PUBG Mobile may never be allowed again in Indian app stores, suggests reports citing people familiar with the matter. According to Reuters, which spoke to government officials with knowledge of the matter, the ban on PUBG Mobile in India appears to be permanent, even as PUBG Corp severed its ties with the China-based Tencent Gaming as its publisher for the game in India. The virally popular PUBG Mobile, which evolved as the smartphone version of Playerunknown’s Battlegrounds, enjoyed extreme popularity in India and is often credited as the game that pushed numerous casual gaming enthusiasts into professional gaming. However, in its latest directive on apps with links to China, PUBG Mobile and PUBG Mobile Lite were among the apps that faced the axe.
Now, reports indicate that even without its link to Chinese publishers, PUBG Mobile is seemingly being considered as a game that is “too violent" in nature. As a result, it may never be allowed back in the Indian cyber space again, in light of the violence as well as the tendency of addiction that the game brings. The government official’s statement sounds similar to what China’s government had also ruled for the game, following which PUBG Corp had introduced Game For Peace, designed specifically for China. It will be interesting to see if something similar is promoted in India as well, in the long run.
PUBG Mobile’s ban in India set rolling a number of discussions around how the burgeoning professional gaming sector would be impacted. While some gamers rued the game’s ban, most professional players as well as promoters of gaming in India remained optimistic that the ban on PUBG Mobile in India would not stop the gaming juggernaut that PUBG had set rolling. For most gamers, international esports companies signed them under gaming and tournament contracts, and the same may trickle over to alternate games and titles, such as Call of Duty Mobile, Garena Free Fire and others.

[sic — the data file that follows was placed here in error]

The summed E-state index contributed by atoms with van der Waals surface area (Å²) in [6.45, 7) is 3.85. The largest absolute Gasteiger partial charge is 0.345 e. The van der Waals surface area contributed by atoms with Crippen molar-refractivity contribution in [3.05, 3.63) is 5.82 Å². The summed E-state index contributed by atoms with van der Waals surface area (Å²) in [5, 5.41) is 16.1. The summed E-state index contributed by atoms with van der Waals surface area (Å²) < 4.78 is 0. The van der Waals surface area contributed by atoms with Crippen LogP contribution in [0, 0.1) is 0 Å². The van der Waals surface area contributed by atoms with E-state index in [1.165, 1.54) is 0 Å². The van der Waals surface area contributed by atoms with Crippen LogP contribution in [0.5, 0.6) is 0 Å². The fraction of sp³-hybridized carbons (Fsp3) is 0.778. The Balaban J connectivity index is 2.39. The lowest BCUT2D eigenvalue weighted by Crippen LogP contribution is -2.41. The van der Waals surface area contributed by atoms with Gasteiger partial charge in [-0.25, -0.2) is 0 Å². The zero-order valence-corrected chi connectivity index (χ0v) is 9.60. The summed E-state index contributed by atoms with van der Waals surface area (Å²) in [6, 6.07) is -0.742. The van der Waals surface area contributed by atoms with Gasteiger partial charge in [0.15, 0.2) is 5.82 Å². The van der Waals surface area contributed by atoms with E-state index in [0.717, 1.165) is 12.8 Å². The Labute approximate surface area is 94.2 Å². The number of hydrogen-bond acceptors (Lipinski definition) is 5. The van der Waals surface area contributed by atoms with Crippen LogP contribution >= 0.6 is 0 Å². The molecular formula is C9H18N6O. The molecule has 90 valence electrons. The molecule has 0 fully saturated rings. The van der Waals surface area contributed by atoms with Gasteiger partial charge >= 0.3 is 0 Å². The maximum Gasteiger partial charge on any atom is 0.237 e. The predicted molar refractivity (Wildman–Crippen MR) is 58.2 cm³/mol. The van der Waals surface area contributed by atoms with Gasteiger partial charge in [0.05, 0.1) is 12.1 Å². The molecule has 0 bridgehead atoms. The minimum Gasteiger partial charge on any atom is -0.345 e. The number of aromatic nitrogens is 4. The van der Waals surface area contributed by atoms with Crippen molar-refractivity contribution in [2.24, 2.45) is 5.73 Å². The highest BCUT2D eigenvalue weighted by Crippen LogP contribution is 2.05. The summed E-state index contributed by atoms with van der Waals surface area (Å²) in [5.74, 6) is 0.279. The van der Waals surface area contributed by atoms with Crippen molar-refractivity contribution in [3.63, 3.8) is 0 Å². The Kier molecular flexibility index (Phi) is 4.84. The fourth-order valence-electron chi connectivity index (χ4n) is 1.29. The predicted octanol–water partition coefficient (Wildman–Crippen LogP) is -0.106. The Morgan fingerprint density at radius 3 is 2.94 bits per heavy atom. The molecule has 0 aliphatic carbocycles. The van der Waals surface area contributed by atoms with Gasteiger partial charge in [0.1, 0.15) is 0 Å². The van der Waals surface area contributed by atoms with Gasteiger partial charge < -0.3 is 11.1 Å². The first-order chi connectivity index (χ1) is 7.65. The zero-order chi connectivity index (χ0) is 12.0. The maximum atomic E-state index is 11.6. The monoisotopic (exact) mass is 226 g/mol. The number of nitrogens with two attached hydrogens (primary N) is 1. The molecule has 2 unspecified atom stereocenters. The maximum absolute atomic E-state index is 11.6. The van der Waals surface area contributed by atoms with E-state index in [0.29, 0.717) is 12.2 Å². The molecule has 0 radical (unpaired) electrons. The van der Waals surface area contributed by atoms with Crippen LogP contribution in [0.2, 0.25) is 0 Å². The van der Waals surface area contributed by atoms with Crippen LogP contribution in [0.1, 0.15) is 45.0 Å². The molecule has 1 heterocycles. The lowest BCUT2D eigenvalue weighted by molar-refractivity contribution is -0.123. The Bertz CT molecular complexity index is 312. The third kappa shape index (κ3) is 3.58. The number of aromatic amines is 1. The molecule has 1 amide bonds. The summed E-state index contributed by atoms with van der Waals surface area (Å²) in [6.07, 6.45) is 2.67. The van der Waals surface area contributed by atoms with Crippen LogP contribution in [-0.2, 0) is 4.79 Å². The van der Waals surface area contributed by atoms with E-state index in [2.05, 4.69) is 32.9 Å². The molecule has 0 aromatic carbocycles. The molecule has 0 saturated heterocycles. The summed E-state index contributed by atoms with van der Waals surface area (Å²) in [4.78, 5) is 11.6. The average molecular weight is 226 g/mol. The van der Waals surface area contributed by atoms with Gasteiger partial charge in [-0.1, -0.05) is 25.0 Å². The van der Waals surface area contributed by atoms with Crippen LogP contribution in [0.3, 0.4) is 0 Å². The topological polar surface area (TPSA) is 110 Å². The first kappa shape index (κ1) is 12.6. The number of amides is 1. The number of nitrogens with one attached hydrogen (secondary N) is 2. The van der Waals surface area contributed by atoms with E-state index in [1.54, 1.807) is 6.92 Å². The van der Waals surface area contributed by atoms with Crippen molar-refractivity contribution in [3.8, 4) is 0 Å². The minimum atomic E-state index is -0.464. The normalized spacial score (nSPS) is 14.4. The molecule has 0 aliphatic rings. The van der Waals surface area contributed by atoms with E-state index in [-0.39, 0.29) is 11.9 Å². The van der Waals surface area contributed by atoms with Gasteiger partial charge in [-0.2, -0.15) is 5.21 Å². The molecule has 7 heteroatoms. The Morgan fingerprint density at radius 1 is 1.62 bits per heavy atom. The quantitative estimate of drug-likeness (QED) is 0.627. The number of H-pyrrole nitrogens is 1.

It will also be important to note how PUBG Mobile’s developers react to word on the game being a promoter of violence, even as other battle royale titles are allowed to operate in the Indian cyber space. So far, gaming in India has not had to face with censorship based on violence, since video games have always been treated as a dissociation from the real world. However, increasing stories of suicides and self harm surfaced with links to parents attempting to restrict PUBG Mobile-based gaming time for children, which may be seen as an impact of the game’s addictive nature in the long run — especially for those who fail to dissociate the game from the rest of their lives.